Saturday, February 7, 2015
Friday, February 6, 2015
Thursday, February 5, 2015
Wednesday, February 4, 2015
Tuesday, February 3, 2015
Monday, February 2, 2015
Sunday, February 1, 2015
As you might know, we here at Flailthroughs tend to like retro gaming (shock!) It was after Christmas this year that I finally came to the sad, sad conclusion that it was impossible for me to own every video game that I had ever wanted, that being all of them.
So I set out with an idea in mind, that being that even if I cannot own all of the games I love for their original system, I might be able to duplicate the retro gaming experience. And so I pulled down my little Raspberry Pi, and started thinking.
For those of you who aren't aware of what the Raspberry Pi is, it is a small linux computer. The model B which I have comes with 512 megs of ram, and a 700mhz processor, which can be overclocked up to 900mhz (though I suggest both a heatsink and a fan, to be safe) and that there is a GIANT fan community out there with the goal of turning it into one of the best emulation computers on the market.
For those who might like to know, I used version 2.3.
So far it can emulate:
Game Boy Advance
Game Boy Color
Sega Master System
Nintendo Entertainment System
PC Engine / Turbo Grafx 16
Super Nintendo Entertainment System
Sinclair ZX Spectrum
Z Machine emulator
And that's not bad for a $35 computer, isn't it?
But I just felt that this tiny little circuit board didn't QUITE have the right feel to it, for what I wanted. I needed something to make it look right, to feed that nostalgia. And I had a great idea.
For $40 I was able to buy a super Famicom that was in a fairly advanced state of disrepair, to the point where not even my best attempts with Retr0bright would restore it. Thankfully, I finally gave into common sense, and gave it a light sanding with steel wool, which returned the color to a like new state, if not the texture.
for this project I also purchased these:
Which for all they might not be perfect, certainly feel right in my hands.
Other things I needed for this project included:
1 Small keyboard
1 HDMI extension cable (as short as possible.)
2 USB extender cables (as short as I could find.)
1 Shielded Ethernet network screw panel (also as short as I could find.)
1 16 gig SD card
1 SD card extension cable (Way longer than I needed)
1 POWERED USB hub, (You need about 2 amps, if not higher.)
1 busted copy of any Super Famicom game you want.
Now I would like to say that I was smart and wrote a step by step guide for all of this, but I am in fact a very bad liar. The only thing I can say is that you're all likely much smarter than me, and if you ever choose to do this yourselves, you can likely work out what goes where, and why.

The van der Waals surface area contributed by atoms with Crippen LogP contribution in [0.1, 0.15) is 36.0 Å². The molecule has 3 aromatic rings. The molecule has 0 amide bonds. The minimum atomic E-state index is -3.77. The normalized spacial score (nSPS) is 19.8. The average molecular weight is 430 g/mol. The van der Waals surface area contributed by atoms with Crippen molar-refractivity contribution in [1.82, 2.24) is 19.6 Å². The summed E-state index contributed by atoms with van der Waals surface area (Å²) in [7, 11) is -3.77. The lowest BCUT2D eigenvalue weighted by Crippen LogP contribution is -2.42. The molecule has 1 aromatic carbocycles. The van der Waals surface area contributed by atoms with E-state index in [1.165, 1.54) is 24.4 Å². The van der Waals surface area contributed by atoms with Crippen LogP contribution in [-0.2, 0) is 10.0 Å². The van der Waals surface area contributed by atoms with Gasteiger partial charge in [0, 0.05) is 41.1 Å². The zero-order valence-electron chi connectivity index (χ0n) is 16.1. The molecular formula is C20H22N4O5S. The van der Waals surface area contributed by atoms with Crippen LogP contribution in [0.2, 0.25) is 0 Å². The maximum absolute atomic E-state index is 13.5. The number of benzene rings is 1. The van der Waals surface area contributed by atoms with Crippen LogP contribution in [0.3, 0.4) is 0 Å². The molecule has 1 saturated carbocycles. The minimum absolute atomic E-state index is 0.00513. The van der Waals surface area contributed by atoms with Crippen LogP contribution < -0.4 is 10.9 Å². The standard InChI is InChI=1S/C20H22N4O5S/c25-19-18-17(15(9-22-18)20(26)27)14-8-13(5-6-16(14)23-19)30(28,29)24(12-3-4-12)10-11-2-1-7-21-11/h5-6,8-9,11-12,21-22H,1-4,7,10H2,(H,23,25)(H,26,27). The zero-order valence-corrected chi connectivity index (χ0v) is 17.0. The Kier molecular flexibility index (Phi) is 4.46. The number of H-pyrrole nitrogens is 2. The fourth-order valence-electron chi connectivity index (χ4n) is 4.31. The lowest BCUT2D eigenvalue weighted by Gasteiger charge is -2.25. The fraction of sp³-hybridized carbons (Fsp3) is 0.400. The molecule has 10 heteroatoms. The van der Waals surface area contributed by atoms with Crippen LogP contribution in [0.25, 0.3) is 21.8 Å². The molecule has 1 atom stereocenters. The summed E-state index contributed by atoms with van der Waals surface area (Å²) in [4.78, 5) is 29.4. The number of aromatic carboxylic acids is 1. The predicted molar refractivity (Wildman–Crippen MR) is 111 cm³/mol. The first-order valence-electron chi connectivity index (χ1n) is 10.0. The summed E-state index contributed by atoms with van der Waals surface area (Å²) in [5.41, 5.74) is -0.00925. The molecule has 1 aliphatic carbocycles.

I'm sad to admit it, but there was a fairly big part of me that felt physically pained for the amount I had to alter/destroy the shell for the old SFC, but all in all I'm pretty much thrilled with the results.
I decided not to clean the name plate, because the sanding would have completely removed the logo. While I'm alright with the body not looking perfect, that was something I simply couldn't sacrifice. Note the SD card sticking out of the top of the cartridge. That was a pain in the ass to get right, and involved sawing off the bottom half of the game cart below the locking groove.
The on/off switch is actually the original from the SFC, since it worked well and was still in great shape. I wired it between the USB hub and the Raspberry Pi, so all it turns off is the Pi itself, and leaves the hub on. This is because the hub takes a few seconds to start up, and this was a perfect way to get around a minor technical annoyance.
I have dubbed my creation the FamiPie, and it is a good creation. I feel like I am playing an original game system, but with FULL HD OUTPUT!
There's really not a lot more I could have hoped for, but I do have to admit that there are some bugs with the RetroPie image. For instance, if I press left on the menu screen, it may freeze. This is a pretty big bug, but I seem to be the only person affected by it, so I'm going to assume that it's something wrong with the cheap USB controllers I used.
But, for under $100 in extra parts (since I already had the Raspberry Pi and keyboard,) I would say it was well worth it. Now if you'll excuse me, I'm going to go and try to figure out how in the fuck you beat the castle sieges in Defender of the Crown. I have save states!